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Trampled by Turtles

Stars and Satellites

(Banjodad)

Review [15.Jul.2012]

5


Trampled by Turtles
Stars and Satellites


Trampled by Turtles, five hairballs from Duluth, hit the jamgrass jackpot with 2010’s Palamino, building a strong connection with audiences through their intense thrashgrass attack and drawing in the post-Yonder rock kids who love pogoing to the banjocore propulsion of the Turts’ live shows. For this follow-up, the band could have taken the faster-harder-louder route. Thankfully, they focused on songs instead, preferring soaring melodies, pensive lyrics, and dreamy musical arrangements. Sure, the band unleashes some delerious energy a time or two, namely the bullet-train charge of “Risk”, but most of the time TxT prove that they are one jamgrass bunch that exists not only for chicken-jigging festival crowds, but are also one that makes records strong enough to transcend the scene.


 

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Bill Evans

In Good Company

(Native and Fine)

Review [16.Sep.2012]

4


Bill Evans
In Good Company


Bill Evans is the great bluegrass banjo ambassador as an innovator on the instrument, a master stylist, and a prolific instructor: if you hear someone play the banjo well, they probably learned from Bill Evans or learned from someone else who did. So an album like In Good Company is overdue, a collection that pairs Evans with bluegrass, newgrass, and roots players who inspired by him. The collaborators are too many to list here, but some highlights include the Infamous Stringdusters on “Walk on Water” (featuring a headspinning banjo war with Chris Pandolfi) and “On and On”, an exquisite alliance with Joy Kills Sorrow. Throw in a four-song medley of Evans’ ingenious interpretations of Beatles songs, and you have an indispensable record for banjo enthusiasts and merely an astoundingly lovely listen for everyone else.


 

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Steep Canyon Rangers

Nobody Knows You

(Rounder)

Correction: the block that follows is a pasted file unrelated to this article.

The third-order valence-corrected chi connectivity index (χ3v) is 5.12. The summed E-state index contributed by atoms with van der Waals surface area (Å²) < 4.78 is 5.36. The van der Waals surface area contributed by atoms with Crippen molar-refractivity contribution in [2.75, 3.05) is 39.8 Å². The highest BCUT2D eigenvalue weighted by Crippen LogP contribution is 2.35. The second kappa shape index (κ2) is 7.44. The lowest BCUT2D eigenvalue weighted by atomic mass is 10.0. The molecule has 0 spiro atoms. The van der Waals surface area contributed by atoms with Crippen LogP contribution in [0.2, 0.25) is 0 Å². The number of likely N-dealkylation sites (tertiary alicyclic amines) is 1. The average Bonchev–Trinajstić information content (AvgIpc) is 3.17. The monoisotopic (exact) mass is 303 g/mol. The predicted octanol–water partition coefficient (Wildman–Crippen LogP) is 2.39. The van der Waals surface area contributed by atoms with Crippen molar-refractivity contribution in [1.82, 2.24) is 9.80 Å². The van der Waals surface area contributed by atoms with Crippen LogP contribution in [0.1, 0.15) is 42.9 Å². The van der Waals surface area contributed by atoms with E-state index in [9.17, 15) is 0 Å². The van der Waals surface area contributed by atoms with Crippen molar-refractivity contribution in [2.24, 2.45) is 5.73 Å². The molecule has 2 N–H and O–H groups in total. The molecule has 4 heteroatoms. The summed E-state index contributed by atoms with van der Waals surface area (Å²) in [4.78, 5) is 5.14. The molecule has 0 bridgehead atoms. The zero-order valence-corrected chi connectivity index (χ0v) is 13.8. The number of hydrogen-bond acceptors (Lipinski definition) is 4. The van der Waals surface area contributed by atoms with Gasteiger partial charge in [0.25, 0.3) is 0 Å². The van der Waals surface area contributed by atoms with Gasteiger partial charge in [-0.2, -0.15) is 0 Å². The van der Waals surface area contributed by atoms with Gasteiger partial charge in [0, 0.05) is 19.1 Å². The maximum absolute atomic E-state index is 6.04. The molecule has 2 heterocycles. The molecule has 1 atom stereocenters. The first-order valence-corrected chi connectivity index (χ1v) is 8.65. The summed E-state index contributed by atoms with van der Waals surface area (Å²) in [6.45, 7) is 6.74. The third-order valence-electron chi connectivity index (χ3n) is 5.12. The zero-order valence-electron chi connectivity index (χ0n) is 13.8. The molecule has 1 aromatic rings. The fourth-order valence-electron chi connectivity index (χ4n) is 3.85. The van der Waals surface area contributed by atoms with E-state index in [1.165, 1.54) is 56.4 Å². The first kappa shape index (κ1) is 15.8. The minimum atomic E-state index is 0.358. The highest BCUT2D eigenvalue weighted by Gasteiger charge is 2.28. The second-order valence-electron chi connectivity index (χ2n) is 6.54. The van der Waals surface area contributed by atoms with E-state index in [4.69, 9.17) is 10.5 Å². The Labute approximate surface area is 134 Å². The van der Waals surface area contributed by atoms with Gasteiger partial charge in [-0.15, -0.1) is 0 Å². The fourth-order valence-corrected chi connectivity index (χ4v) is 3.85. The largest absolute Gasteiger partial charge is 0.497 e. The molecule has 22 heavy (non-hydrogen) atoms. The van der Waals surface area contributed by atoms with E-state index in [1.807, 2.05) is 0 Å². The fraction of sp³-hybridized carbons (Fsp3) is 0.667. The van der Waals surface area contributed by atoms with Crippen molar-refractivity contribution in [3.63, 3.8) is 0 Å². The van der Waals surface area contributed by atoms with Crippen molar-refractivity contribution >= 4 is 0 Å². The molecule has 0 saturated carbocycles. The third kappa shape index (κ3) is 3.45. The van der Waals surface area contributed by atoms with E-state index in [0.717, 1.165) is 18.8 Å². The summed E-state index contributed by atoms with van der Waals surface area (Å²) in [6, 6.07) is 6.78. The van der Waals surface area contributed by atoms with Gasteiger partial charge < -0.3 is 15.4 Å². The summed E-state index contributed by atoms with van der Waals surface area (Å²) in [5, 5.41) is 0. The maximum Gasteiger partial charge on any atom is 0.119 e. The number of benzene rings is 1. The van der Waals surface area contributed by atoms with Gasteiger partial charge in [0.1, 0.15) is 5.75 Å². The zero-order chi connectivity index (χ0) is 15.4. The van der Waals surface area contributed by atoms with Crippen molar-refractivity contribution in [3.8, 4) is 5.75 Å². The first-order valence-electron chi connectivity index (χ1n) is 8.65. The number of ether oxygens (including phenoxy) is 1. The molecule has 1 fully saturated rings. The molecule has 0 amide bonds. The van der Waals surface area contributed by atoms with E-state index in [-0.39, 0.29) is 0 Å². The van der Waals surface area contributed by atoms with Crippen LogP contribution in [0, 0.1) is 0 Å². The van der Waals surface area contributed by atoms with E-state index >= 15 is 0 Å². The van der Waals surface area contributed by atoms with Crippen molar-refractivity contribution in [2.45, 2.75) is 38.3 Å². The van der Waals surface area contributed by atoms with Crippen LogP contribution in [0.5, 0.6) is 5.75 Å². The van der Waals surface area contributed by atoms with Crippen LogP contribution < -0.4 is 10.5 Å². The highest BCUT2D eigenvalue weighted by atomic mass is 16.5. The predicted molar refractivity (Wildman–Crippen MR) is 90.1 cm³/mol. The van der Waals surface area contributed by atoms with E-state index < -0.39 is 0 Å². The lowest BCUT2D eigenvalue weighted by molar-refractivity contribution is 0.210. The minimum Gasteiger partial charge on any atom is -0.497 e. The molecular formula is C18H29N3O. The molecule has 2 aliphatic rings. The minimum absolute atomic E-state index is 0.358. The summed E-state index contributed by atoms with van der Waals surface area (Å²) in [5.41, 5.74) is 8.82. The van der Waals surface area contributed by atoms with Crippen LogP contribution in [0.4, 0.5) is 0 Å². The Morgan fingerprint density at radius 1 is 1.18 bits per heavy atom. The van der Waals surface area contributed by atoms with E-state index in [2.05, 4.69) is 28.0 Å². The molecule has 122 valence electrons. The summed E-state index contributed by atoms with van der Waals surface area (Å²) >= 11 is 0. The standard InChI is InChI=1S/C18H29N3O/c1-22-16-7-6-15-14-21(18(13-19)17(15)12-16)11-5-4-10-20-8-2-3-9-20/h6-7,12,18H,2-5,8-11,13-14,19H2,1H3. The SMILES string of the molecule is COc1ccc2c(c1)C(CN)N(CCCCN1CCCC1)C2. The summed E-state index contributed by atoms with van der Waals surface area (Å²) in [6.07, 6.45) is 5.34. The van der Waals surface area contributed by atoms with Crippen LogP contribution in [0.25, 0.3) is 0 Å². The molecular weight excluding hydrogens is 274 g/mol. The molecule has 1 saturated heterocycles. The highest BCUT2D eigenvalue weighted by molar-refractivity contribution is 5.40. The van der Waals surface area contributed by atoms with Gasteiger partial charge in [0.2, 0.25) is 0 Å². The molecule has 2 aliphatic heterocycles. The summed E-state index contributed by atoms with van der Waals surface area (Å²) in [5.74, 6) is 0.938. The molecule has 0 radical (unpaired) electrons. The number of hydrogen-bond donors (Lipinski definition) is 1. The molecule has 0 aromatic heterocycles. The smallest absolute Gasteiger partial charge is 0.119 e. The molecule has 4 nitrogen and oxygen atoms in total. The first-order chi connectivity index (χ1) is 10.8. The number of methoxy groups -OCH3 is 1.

Review [17.Apr.2012]

3


Steep Canyon Rangers
Nobody Knows You


It’s no secret that the Steep Canyon Rangers have enjoyed rising stock thanks in large part to their recent partnership with a certain wild and crazy guy. However, the Rangers deserve some time to themselves, which makes their new album for Rounder such a welcome venture. Woody Platt and the boys take full advantage of the opportunity on Nobody Knows You, not by trying to astound anyone with flash or speed, but by combining refined melodies and introspective lyrics braced by uniformly first-rate playing and harmonizing. The Rangers are critical traditionalists, but they veer just far enough into progressive structures this time out to make Nobody Knows You sound both committed to time-honored finesse and to taking the next step in the evolution of one of bluegrass’s most valuable bands.


 

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Balsam Range

Papertown

(Mountain Home)

2


Balsam Range
Papertown


North Carolina’s Balsam Range made waves in the bluegrass world with 2010’s Trains I Missed, and this year’s Papertown seals the deal that these five mountain boys are one of the genre’s most consistently fine bands. The 13 humdingers on Papertown are deftly arranged and played throughout, and Buddy Melton’s gorgeous tenor is bluegrass gold, often sounding like the second coming of New Grass Revival’s John Cowan. Check out those harmonies on “Any Old Gold” or Marc Pruett’s breakneck banjo on “Day in the Life of a Railroad Spike” or Darren Nicholson’s wily guitar on the Allman Brothers cover “One Way Out”. Or any other stellar moment in a bluegrass record stuffed with them. 


 

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Punch Brothers

Who’s Feeling Young Now?

(Nonesuch)

1


Punch Brothers
Who’s Feeling Young Now?


Sure, crotchety purists will argue that Punch Brothers have no place on a bluegrass list, but, hey, who’s feeling young now?  Indeed, songs like “Movement and Location” are far more indebted to Radiohead than to Ralph Stanley, but check out “Don’t Get Married Without Me”, which sounds closest to the signature Punch Brothers sound in 2012. The instrumentation runs the course from classical to ragtime to bop to avant-grass, providing a zig-zag backdrop to a rugged verse that melds into a dreamy, falsetto-abetted chorus showcasing high-and-tight harmonies. Once again, head Bro Chris Thile offers up more schizophrenic lyricism, but it’s nostalgic and romantic schizophrenia. Overall, if you’re interested in modern acoustic music at its most dynamic, passionate, progressive, and deftly played, Who’s Feeling Young Now? is an essential document and another mesmerizing step forward.


Steve Leftridge has written about music, film, and books for the St. Louis Post-Dispatch, No Depression, and PlaybackSTL. He holds an MA in literature from the University of Missouri, for whom he is an adjunct teacher, and he's been teaching high school English and film in St. Louis since 1998. Follow at SteveLeftridge@Twitter.com.


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